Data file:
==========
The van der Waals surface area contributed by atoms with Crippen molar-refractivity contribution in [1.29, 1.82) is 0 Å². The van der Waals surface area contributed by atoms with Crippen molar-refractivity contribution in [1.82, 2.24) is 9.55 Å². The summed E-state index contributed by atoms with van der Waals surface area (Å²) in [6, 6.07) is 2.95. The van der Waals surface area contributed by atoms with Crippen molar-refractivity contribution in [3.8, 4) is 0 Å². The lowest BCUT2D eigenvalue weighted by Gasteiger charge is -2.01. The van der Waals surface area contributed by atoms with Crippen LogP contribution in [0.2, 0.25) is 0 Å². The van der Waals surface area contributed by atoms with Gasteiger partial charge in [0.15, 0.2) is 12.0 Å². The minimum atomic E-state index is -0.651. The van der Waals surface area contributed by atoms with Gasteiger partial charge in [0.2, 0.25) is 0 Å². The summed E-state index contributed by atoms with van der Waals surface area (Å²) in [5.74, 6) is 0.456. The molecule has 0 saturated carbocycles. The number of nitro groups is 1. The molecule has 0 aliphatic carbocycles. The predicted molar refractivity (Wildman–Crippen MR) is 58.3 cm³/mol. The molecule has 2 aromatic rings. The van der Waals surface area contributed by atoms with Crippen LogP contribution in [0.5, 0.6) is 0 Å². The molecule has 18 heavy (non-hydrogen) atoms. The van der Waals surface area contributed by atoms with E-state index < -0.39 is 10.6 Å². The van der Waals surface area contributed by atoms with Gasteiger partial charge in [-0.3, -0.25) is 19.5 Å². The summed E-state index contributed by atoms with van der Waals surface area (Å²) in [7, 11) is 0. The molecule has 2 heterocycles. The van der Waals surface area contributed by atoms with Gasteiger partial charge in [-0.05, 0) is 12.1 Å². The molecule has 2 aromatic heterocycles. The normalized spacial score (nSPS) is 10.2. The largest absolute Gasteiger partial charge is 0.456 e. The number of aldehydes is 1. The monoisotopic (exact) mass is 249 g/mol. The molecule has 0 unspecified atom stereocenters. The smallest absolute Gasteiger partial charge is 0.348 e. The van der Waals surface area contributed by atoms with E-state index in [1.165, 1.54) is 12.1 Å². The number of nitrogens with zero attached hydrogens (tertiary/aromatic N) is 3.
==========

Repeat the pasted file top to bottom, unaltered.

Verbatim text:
The van der Waals surface area contributed by atoms with Crippen molar-refractivity contribution in [1.29, 1.82) is 0 Å². The van der Waals surface area contributed by atoms with Crippen molar-refractivity contribution in [1.82, 2.24) is 9.55 Å². The summed E-state index contributed by atoms with van der Waals surface area (Å²) in [6, 6.07) is 2.95. The van der Waals surface area contributed by atoms with Crippen molar-refractivity contribution in [3.8, 4) is 0 Å². The lowest BCUT2D eigenvalue weighted by Gasteiger charge is -2.01. The van der Waals surface area contributed by atoms with Crippen LogP contribution in [0.2, 0.25) is 0 Å². The van der Waals surface area contributed by atoms with Gasteiger partial charge in [0.15, 0.2) is 12.0 Å². The minimum atomic E-state index is -0.651. The van der Waals surface area contributed by atoms with Gasteiger partial charge in [0.2, 0.25) is 0 Å². The summed E-state index contributed by atoms with van der Waals surface area (Å²) in [5.74, 6) is 0.456. The molecule has 0 saturated carbocycles. The number of nitro groups is 1. The molecule has 0 aliphatic carbocycles. The predicted molar refractivity (Wildman–Crippen MR) is 58.3 cm³/mol. The molecule has 2 aromatic rings. The van der Waals surface area contributed by atoms with Crippen LogP contribution in [0.5, 0.6) is 0 Å². The molecule has 18 heavy (non-hydrogen) atoms. The van der Waals surface area contributed by atoms with E-state index < -0.39 is 10.6 Å². The van der Waals surface area contributed by atoms with Gasteiger partial charge in [-0.3, -0.25) is 19.5 Å². The summed E-state index contributed by atoms with van der Waals surface area (Å²) in [7, 11) is 0. The molecule has 2 heterocycles. The van der Waals surface area contributed by atoms with Gasteiger partial charge in [-0.05, 0) is 12.1 Å². The molecule has 2 aromatic heterocycles. The normalized spacial score (nSPS) is 10.2. The largest absolute Gasteiger partial charge is 0.456 e. The number of aldehydes is 1. The monoisotopic (exact) mass is 249 g/mol. The molecule has 0 unspecified atom stereocenters. The smallest absolute Gasteiger partial charge is 0.348 e. The van der Waals surface area contributed by atoms with E-state index in [1.165, 1.54) is 12.1 Å². The number of nitrogens with zero attached hydrogens (tertiary/aromatic N) is 3.